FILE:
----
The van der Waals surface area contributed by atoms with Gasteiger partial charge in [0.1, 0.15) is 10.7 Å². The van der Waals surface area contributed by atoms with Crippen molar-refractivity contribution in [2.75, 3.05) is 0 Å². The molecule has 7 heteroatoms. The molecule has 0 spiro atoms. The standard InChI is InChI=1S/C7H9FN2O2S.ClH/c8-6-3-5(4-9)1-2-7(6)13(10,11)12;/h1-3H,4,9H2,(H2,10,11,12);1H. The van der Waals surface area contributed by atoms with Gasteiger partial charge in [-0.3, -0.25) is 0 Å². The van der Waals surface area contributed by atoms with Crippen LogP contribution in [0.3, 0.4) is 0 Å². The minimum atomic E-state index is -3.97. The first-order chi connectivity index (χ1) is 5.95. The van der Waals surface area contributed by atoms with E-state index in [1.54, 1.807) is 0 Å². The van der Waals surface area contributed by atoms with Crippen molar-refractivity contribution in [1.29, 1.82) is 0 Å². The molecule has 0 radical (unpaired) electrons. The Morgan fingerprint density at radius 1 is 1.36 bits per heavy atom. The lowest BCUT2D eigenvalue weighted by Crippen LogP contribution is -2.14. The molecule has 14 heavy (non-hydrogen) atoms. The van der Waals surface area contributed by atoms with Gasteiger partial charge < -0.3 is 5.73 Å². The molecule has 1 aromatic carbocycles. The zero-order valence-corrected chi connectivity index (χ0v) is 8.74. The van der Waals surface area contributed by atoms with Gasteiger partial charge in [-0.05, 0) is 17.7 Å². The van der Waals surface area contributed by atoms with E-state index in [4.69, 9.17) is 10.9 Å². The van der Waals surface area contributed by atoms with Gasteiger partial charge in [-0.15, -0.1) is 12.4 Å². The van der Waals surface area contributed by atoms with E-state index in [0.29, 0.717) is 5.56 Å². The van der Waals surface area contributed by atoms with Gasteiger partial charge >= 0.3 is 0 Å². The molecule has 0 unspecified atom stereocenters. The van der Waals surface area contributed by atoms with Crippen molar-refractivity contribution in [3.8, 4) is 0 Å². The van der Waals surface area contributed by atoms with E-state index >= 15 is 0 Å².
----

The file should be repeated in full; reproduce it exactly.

The van der Waals surface area contributed by atoms with Gasteiger partial charge in [0.1, 0.15) is 10.7 Å². The van der Waals surface area contributed by atoms with Crippen molar-refractivity contribution in [2.75, 3.05) is 0 Å². The molecule has 7 heteroatoms. The molecule has 0 spiro atoms. The standard InChI is InChI=1S/C7H9FN2O2S.ClH/c8-6-3-5(4-9)1-2-7(6)13(10,11)12;/h1-3H,4,9H2,(H2,10,11,12);1H. The van der Waals surface area contributed by atoms with Gasteiger partial charge in [-0.3, -0.25) is 0 Å². The van der Waals surface area contributed by atoms with Crippen LogP contribution in [0.3, 0.4) is 0 Å². The minimum atomic E-state index is -3.97. The first-order chi connectivity index (χ1) is 5.95. The van der Waals surface area contributed by atoms with E-state index in [1.54, 1.807) is 0 Å². The van der Waals surface area contributed by atoms with Crippen molar-refractivity contribution in [1.29, 1.82) is 0 Å². The molecule has 0 radical (unpaired) electrons. The Morgan fingerprint density at radius 1 is 1.36 bits per heavy atom. The lowest BCUT2D eigenvalue weighted by Crippen LogP contribution is -2.14. The molecule has 14 heavy (non-hydrogen) atoms. The van der Waals surface area contributed by atoms with Gasteiger partial charge < -0.3 is 5.73 Å². The molecule has 1 aromatic carbocycles. The zero-order valence-corrected chi connectivity index (χ0v) is 8.74. The van der Waals surface area contributed by atoms with Gasteiger partial charge in [-0.05, 0) is 17.7 Å². The van der Waals surface area contributed by atoms with E-state index in [4.69, 9.17) is 10.9 Å². The van der Waals surface area contributed by atoms with Gasteiger partial charge in [-0.15, -0.1) is 12.4 Å². The van der Waals surface area contributed by atoms with E-state index in [0.29, 0.717) is 5.56 Å². The van der Waals surface area contributed by atoms with Gasteiger partial charge >= 0.3 is 0 Å². The molecule has 0 unspecified atom stereocenters. The van der Waals surface area contributed by atoms with Crippen molar-refractivity contribution in [3.8, 4) is 0 Å². The van der Waals surface area contributed by atoms with E-state index >= 15 is 0 Å².